Gephyrophillia | Watch This Space #159

Originally Posted onn 11/13/2007 by Jeff Harris

Before I begin, I suppose you want to know why I haven't really addressed what's going on with the Toonami block lately. Considering the state of Toonami hasn't really changed that much, neither has my general attitude. It's not that I don't care about Toonami because I do. Just not as much as I used to just as I stated way back before the relaunch in March. I refuse to grow frustrated with the direction of Cartoon Network and Toonami in particular. They, the network that is, know exactly what they're doing, which is turning the network into a sopping mess of a station that tries (and fails) to capture the hearts and minds of the Nickelodeon and Disney Channel audiences. And Toonami, which only has three shows on air and has become a vacant shell of a block with no soul, is going down with them. Notice how glorified faceless types are jumping ship because they know CN has hit an iceburg. Hell, Time Warner itself is about to become even more of a mess in the coming months with the introduction of a new President/CEO who believes synergy, cooperation between separate units within a large company, is bullscat.

It's why Kids' WB is going to be managed by a company that capitalizes on fads rather than quality products and who's current block is getting trounced by what's on The CW week by week. It's why the company's stock is way undervalued (you do know that Warner Bros. owns Batman, Bugs Bunny, Harry Potter, right?).

But I've digressed long enough. I'm supporting the Writers Guild of America's current strike. I already stated my reasons why I do at Thoughtnami. I'm probably one of the few entertainment news and information sites not created by a screenwriter to publicly support them, because I know that the mothership hasn't (and won't) make an official stance. But you want to know another reason why I'm supporting the strike?

It could possibly help reenergize the animation industry. Emphasis on the word "possibly."

With nearly every live-action project on hold at Nickelodeon, Disney Channel, and Cartoon Network (two years later, and it still doesn't feel right), animation has pretty much come back to the forefront. Cartoon Network has publicly stated to the mothership that all of their animated shows aren't affected by the WGA strike. Normally, the word "animated shows" wouldn't be used in such statements, but we've come to an era when Cartoon Network doesn't show just animation. All of their live-action properties, including Out of Jimmy's Head, have been shut down, and all live-action shows in development have been put on infinite hiatus for now, meaning they may or may not resume. But most animated properties aren't affected at all since the Writers Guild doesn't cover animated productions, and Cartoon Network animated productions don't fall under their jurisdiction. That's not to say some animation writers won't join their fellow screenwriters on the picket lines (a lot of big names like Craig Daniels and Seth MacFarlane have already joined them, and Patric Verrone, WGAw's President, developed Class of 3000 and wrote for shows like Rugrats, The Simpsons, The Critic, and Futurama, including serving as that show's producer and producer of the new cycle of episodes coming to Comedy Central). That said, some writers might want to enter the animation field to develop new properties. Would they want to? That's the big question.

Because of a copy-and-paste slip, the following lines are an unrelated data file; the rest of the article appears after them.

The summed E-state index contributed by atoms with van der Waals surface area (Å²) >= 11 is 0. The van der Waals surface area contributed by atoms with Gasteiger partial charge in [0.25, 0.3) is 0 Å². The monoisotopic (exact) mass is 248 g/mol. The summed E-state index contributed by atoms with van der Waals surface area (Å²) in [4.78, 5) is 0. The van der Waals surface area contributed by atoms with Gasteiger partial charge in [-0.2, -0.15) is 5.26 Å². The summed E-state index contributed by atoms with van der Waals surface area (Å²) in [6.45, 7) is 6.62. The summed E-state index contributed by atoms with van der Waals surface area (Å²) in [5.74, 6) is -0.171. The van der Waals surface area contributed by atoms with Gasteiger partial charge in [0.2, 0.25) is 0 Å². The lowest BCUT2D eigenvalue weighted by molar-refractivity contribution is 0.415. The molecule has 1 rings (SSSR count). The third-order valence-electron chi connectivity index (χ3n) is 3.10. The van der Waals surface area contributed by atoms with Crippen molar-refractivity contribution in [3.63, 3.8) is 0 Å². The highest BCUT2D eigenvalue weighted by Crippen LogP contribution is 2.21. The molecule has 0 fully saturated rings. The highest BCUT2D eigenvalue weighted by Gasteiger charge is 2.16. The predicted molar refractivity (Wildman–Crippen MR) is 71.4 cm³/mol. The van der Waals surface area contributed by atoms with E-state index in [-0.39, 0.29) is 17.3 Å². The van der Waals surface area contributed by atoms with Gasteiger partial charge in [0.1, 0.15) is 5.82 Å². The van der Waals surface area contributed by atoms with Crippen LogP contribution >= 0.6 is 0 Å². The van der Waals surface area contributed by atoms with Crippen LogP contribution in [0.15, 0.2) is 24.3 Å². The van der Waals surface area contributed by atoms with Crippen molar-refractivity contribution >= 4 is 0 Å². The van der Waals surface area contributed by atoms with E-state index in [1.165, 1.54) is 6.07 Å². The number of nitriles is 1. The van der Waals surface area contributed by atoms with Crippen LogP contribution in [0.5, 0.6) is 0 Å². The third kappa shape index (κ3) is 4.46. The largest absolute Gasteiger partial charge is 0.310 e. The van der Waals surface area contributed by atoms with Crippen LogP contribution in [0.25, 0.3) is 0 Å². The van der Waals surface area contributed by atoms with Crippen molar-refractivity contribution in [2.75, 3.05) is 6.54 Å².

Live-action content is going to be put on hold for the time being, so, animation could be up front along with "reality" programming and foreign programming which could come stateside in a matter of months. I would really hope Cartoon Network uses this strike to reevaluate their core mission. They need to realize that live-action programming isn't the way to go and that animation is still a strong business for them. Did you know that the recent premiere of Chowder was Cartoon Network's most watched premiere of 2007? Of course not, the network didn't publicize that, but they made damn sure every media outlet knew that Out of Jimmy's Head achieved that milestone when it premiered a few months ago. I guess when you're trying to set an agenda, you want to publicize when you're agenda is working and ignore things when it isn't. Chowder doesn't fit the current agenda, but it's working for them.


*end transmission*

Jeff Harris,
The X Bridge Creator/Webmaster
November 13, 2007


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